How do loans currently work?

As discussed earlier, when people deposit money at a bank, they get a promise from the bank to pay out cash upon request. Now let us assume that a business wants to take up a loan to be able to expand. After a vetting process, the bank gives them money under certain conditions, most importantly, the repayment schedule and the interest rate. This interest covers the administrative effort, the bank’s profit, the interest payments for the depositors, and the risk of the loan-taking business going bankrupt and not being able to repay the loan.

So far, so good, but from where does the money for the loan come? It comes, among other sources, from the funds deposited earlier by the bank’s customers. That is precisely the reason why if all the customers want to withdraw their funds, the bank wouldn’t be able to pay everyone back. Hence, in the current system, the bank’s capability to give out loans relies to an extent on the fact that it cannot cover all accounts at once. 

What would be the effect of CBDC on the economy?

If a significant number of the bank’s clients decide to hold CBDC instead of having a bank account like today, the bank would have less capital to give out loans, which would, in turn, make loans more expensive and potentially even not viable.

The implication is that a thoughtless implementation of CBDC without mitigating actions could have a drastic and adverse effect on the economy. It is probably one of the biggest reasons why central banks have not yet jumped at the opportunity to create a digital currency that would have legal tender status but are running analyses on how to solve the problem best.

What would be possible solutions?

There is not yet one final answer on how to mitigate the effect of CBDC on loans and banks’ balance sheets. There are quite a few approaches to tackling this problem, and the real answer might lie in a combination of them.

For example, banks could transparently offer their customers that they deposit their CBDC so that they can use the capital for loans. The customers could choose to expose themselves to the risks we discussed above in exchange for interest, but they would do so well-informed and willingly.

Another approach would be for the banks to take out loans from the central banks to fund their customers’ loans. Banks use such sources of capital already, and it would be primarily.    

It is only a matter of time until the analyses provide the right combination of measures to implement. 

Why should people prefer CBDC over bank accounts?

The main reason people would prefer CBDC over a bank account is that CBDC is not at risk when banks fail. The removal of that risk would be beneficial to individuals and the economy alike.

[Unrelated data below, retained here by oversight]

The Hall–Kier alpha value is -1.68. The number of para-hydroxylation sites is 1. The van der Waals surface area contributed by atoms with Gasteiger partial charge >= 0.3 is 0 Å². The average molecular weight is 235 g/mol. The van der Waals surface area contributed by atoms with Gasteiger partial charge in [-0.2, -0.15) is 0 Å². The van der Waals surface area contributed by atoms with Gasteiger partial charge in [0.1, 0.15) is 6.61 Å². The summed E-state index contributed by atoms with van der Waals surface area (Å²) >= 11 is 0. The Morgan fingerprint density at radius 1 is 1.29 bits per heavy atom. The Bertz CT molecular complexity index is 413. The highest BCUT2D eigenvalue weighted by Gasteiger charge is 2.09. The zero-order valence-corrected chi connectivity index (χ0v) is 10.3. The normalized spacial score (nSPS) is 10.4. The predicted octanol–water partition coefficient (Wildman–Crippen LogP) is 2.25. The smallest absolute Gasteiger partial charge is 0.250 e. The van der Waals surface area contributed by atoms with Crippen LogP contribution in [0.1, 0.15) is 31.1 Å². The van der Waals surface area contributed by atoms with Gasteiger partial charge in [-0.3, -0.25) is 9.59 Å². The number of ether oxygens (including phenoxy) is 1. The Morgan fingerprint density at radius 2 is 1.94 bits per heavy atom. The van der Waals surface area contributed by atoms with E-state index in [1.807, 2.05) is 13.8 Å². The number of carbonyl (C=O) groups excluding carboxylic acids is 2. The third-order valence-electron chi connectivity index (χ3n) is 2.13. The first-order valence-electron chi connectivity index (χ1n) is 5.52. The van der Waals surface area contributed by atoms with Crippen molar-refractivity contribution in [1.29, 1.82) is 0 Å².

Furthermore, the transfer of money across banks and country boundaries becomes much more straightforward. Various bank systems would not need to interact with each other to facilitate such payments. All that is required is an update of the record at the central bank. This simplicity makes the process faster and cheaper.

There are further benefits.

  • Money laundering could be easier to identify,
  • There is a better chance for financial inclusion (i.e., people who can not afford a bank account, could have a CBDC account).
  • There is potential for innovative payment systems and financial services.
  • And many others…

Possible Future: The introduction of CBDC could remove risk from users, and allow banks to focus on services.

Final thoughts on CBDC

The introduction of CBDC might not be trivial. But there are ways to mitigate the problems, and the benefits for the broad population would be significant. We should strive for cheaper and quicker digital payments, more transparency about what your money is used for, and the possibility to make a conscious choice which risks you want to enter for which payout.

In the next installment of this blog series, we will look at what technical properties a CBDC solution should have. We are going to explain how such a digital currency could look like using Daml.

Daml has also a new learn section where you can begin to code online:

Learn Daml online

How Daml smart contracts are digital twins of human relationships

Pacta sunt servanda – also in the distributed digital world

Part of the challenge I face daily is that I want to explain to partners and clients the essence and benefits of shared transaction systems in general and Daml-driven applications in particular.

Different conversations require different approaches:

  • Some people don’t know much about business process digitalization and take for granted that some background processes must be in place, supporting the applications they use daily. They experience firsthand that such processes sometimes fail, but if it doesn’t happen too often, they are willing to accept such failures as part of the human condition.
  • Some people know a lot about the usual workflow implementations and think this is all there is to it. “We’ve been doing it for 15 years, what’s the news?” – I got asked recently.
  • Some people have heard about “blockchain” and “smart contracts,” and they take it for granted that the essence of blockchain is the immutable data secured by a “chain of blocks,” and that “smart contracts” are neither smart nor contracts (which is valid for many implementations, by the way). 
  • Some people have heard about the “trustless” nature of blockchain, and think every ledger eliminates all trusted intermediaries.